ST. PETERSBURG — Rays principal owner Stuart Sternberg said talks continue for a new stadium with both St. Petersburg and Tampa officials, and he expects a deal to be struck somewhere by the end of the year.
“That’s my belief. It’s a very reasonable anticipation,” Sternberg said prior to Thursday’s season opener at Tropicana Field. “And if we don’t, then there’s not a deal to be done, basically.”
If that is a hard deadline, the lack of a deal could lead to the Rays seeking to relocate from the Tampa Bay area once their use agreement at Tropicana Field expires following the 2027 season, with Orlando, Nashville and Las Vegas among potential options.
But Sternberg on Thursday said that he has become increasingly optimistic — “absolutely” — about resolution in the Tampa Bay area.
The Rays partnered with the Hines global development firm to win the right to redevelop the current 86-acre Tropicana Field site, known as the Historic Gas Plant District, with a new stadium the centerpiece and funding coming from a partnership among the team, the city and Pinellas County.
The Rays also have continued talks with some Tampa officials and have identified a potential waterfront site, but the path to a deal there, and how funding would work, is less apparent.
“There have been consistent conversations in St. Pete, and with the Pinellas County folks, as recent as (Thursday),” Sternberg said. “But it’s an enormous project. And it’s got a zillion moving parts. Billions of dollars in potential development.
“I think of it really as how do we get our new building and get to take that next step? We continue to have some conversations on the Hillsborough side of things. And I would say that it’s all progress.”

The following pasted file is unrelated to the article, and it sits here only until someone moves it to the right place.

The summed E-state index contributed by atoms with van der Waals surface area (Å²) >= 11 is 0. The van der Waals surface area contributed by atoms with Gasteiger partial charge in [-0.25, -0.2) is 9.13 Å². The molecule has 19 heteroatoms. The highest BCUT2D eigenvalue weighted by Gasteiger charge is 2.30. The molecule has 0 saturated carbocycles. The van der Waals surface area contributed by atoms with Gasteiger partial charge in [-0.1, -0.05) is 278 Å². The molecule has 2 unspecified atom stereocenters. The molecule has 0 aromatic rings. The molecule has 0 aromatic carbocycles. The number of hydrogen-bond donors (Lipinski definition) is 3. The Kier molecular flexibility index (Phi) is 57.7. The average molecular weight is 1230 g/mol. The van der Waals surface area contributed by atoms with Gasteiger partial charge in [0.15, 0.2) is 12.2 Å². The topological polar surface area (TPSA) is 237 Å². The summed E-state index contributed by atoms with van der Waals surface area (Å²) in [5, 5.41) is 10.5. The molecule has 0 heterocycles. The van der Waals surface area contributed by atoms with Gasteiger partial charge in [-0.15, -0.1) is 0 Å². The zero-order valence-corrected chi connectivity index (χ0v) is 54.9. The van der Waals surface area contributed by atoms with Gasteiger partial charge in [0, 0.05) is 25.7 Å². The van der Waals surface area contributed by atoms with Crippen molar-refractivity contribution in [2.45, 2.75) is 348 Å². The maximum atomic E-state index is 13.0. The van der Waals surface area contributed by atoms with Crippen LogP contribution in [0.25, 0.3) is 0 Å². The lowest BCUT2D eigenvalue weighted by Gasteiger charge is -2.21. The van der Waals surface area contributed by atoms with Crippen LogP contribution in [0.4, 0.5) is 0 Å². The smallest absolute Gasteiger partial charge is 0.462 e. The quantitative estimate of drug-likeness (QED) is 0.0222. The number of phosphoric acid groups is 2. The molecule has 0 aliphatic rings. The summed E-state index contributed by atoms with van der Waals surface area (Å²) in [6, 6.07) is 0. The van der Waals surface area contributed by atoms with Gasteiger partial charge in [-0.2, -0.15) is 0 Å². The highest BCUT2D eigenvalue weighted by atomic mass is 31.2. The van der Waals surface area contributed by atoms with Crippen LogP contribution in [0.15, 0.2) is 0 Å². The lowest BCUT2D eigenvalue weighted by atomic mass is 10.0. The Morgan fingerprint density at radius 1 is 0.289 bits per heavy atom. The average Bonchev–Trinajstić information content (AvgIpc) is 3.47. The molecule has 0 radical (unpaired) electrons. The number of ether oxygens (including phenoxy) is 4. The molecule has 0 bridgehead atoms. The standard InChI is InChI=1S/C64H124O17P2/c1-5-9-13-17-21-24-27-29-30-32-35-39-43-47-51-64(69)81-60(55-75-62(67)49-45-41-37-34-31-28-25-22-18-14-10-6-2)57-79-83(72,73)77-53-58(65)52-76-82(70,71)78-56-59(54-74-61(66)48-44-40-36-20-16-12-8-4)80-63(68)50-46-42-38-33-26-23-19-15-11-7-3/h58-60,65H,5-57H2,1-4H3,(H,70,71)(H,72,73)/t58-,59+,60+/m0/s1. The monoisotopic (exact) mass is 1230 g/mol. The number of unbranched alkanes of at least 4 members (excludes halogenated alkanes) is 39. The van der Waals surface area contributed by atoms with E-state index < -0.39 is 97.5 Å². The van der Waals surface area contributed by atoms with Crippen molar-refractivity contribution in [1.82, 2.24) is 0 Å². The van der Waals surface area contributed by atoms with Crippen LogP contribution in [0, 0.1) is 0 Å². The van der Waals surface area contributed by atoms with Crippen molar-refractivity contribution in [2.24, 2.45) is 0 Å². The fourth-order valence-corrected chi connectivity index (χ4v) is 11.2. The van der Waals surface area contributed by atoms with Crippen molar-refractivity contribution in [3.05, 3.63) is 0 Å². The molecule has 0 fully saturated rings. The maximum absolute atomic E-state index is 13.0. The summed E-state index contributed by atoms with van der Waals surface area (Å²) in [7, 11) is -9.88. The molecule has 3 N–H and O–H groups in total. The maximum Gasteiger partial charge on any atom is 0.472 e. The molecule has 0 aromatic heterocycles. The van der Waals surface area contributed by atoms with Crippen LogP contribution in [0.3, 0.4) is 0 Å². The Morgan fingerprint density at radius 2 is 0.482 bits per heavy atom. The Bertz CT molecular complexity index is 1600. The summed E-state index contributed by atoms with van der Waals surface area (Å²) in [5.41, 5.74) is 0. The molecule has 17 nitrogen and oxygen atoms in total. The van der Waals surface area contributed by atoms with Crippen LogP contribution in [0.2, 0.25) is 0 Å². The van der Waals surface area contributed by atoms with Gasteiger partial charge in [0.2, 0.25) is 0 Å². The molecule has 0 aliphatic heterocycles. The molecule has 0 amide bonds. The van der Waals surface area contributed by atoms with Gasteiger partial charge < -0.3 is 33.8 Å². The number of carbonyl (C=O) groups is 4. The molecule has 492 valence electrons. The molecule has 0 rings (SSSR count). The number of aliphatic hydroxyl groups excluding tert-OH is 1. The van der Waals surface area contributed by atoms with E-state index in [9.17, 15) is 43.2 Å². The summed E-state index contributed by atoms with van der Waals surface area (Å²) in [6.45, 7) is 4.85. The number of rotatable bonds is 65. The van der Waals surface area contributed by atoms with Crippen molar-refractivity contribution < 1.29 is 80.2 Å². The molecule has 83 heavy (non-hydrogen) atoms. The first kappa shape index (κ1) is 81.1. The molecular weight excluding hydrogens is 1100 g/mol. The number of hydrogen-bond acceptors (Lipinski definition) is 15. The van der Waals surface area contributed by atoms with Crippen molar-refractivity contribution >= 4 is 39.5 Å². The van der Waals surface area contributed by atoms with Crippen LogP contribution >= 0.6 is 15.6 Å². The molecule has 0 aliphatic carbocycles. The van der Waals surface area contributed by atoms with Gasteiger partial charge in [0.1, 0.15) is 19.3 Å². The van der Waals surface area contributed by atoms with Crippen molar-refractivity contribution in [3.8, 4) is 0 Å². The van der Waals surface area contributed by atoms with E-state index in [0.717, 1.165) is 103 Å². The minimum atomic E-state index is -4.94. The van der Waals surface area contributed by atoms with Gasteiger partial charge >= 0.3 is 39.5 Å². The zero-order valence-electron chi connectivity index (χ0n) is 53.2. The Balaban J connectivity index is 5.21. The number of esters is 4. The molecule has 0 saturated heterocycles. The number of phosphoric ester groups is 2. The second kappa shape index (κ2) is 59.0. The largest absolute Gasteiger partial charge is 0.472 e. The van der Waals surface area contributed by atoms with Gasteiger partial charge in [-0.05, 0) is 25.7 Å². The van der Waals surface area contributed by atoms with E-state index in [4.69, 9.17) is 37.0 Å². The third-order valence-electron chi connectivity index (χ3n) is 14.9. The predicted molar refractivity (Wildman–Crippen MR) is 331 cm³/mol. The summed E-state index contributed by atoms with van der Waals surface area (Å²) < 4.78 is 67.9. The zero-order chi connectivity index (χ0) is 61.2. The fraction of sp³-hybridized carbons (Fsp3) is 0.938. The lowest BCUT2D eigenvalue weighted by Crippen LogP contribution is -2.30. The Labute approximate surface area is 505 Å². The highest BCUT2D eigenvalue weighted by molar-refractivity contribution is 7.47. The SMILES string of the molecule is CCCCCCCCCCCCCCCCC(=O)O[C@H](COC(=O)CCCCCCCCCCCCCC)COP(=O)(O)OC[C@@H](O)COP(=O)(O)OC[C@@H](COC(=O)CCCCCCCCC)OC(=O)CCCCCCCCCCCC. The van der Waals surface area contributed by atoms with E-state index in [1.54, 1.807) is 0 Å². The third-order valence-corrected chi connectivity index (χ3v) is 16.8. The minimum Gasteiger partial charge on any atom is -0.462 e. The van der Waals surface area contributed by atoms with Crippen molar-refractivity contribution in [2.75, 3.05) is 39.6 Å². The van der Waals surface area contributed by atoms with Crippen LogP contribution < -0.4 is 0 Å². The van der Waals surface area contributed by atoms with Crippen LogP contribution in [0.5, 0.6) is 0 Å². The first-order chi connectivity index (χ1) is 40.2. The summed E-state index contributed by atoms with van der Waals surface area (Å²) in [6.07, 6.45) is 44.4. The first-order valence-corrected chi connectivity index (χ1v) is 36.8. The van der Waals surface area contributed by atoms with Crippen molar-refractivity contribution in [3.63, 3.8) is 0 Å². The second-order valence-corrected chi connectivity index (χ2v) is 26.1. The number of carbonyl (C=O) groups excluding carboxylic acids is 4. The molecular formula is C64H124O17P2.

After announcing Jan. 30 that the Hines/Rays group won the request for proposal bidding, St. Petersburg Mayor Ken Welch — who was on the field before Thursday’s game, hugging and talking with Sternberg — said they want to get a commitment from the team for the stadium. But the team wants to see agreement on the entire project, which also includes residential housing, hotels, retail, restaurants, bars and other entertainment venues.
“We were very excited about winning it,” Sternberg said. “And we’ve done nothing but work towards getting the next stadium built since then. We’ve got Hines folks in the building (Thursday).”
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By continuing to also talk with officials about a stadium in Tampa — where the Rays have previously said they would prefer to be — they are keeping their options open. And potentially keeping some pressure on both sides to end up with the best deal.
“At the end of the day, it’s all about ensuring that the team is here, throwing out its first pitch in 2028,” Sternberg said. “And then here, throwing out its first pitch in 2053 as well.”
Sternberg acknowledged they are further along with St. Petersburg, but also that things could move quickly with Tampa.
“I would expect that if it’s not happening on the Pinellas/St. Petersburg side that ... we would be far enough along by the end of the year with Hillsborough‚” he said. “There’s been a huge amount of legwork already done behind the scenes with the St. Petersburg side and the Pinellas side that Hillsborough would have to step up to do. We’re not near that point with them by any stretch.
“But I have no doubt that as conversations are going along with them, if it’s something that becomes realistic, they would get on it in a hurry. And we’d have a pretty good sense that it was doable over there by year end.”
That seems like the Rays are playing St. Petersburg and Tampa off each other, or at least keeping Tampa engaged as an alternate option, but Sternberg said it was more a matter of having multiple routes to the goal.
“Tampa is as much in the mix to try to keep the Rays here for the next 35 years,” he said. “We happen to be extraordinarily engaged with St. Petersburg and Pinellas. But there’s a long way to go there. And to shut off either side of the bay and what it puts at risk of the team being here long term is untenable for me.”
Sternberg brought up how even the team’s idea to split seasons between stadiums in Tampa and Montreal — which was unpopular with fans and eventually shot down by Major League Baseball — was “all with the idea of making sure the team stayed here for the 30 years after that. And now we’ve got a shot here on both sides of the bay to make that happen.”
Times sports columnist John Romano contributed to this report.
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